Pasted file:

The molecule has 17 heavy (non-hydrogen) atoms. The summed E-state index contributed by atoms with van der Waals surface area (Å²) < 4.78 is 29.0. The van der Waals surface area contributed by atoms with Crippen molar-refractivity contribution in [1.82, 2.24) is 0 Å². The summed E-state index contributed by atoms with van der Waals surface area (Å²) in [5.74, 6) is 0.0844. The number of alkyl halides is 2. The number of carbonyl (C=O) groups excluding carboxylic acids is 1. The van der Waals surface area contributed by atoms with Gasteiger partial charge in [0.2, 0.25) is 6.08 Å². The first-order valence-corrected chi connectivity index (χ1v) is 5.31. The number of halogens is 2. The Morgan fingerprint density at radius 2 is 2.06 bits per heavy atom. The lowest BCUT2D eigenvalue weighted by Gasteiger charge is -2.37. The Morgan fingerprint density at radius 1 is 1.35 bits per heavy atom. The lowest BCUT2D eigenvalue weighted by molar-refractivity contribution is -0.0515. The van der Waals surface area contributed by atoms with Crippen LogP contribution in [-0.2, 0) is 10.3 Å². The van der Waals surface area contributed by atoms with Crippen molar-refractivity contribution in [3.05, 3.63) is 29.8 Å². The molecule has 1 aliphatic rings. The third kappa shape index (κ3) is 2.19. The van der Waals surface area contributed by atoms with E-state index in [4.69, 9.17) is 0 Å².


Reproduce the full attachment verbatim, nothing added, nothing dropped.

The molecule has 17 heavy (non-hydrogen) atoms. The summed E-state index contributed by atoms with van der Waals surface area (Å²) < 4.78 is 29.0. The van der Waals surface area contributed by atoms with Crippen molar-refractivity contribution in [1.82, 2.24) is 0 Å². The summed E-state index contributed by atoms with van der Waals surface area (Å²) in [5.74, 6) is 0.0844. The number of alkyl halides is 2. The number of carbonyl (C=O) groups excluding carboxylic acids is 1. The van der Waals surface area contributed by atoms with Gasteiger partial charge in [0.2, 0.25) is 6.08 Å². The first-order valence-corrected chi connectivity index (χ1v) is 5.31. The number of halogens is 2. The Morgan fingerprint density at radius 2 is 2.06 bits per heavy atom. The lowest BCUT2D eigenvalue weighted by Gasteiger charge is -2.37. The Morgan fingerprint density at radius 1 is 1.35 bits per heavy atom. The lowest BCUT2D eigenvalue weighted by molar-refractivity contribution is -0.0515. The van der Waals surface area contributed by atoms with Crippen LogP contribution in [-0.2, 0) is 10.3 Å². The van der Waals surface area contributed by atoms with Crippen molar-refractivity contribution in [3.05, 3.63) is 29.8 Å². The molecule has 1 aliphatic rings. The third kappa shape index (κ3) is 2.19. The van der Waals surface area contributed by atoms with E-state index in [4.69, 9.17) is 0 Å².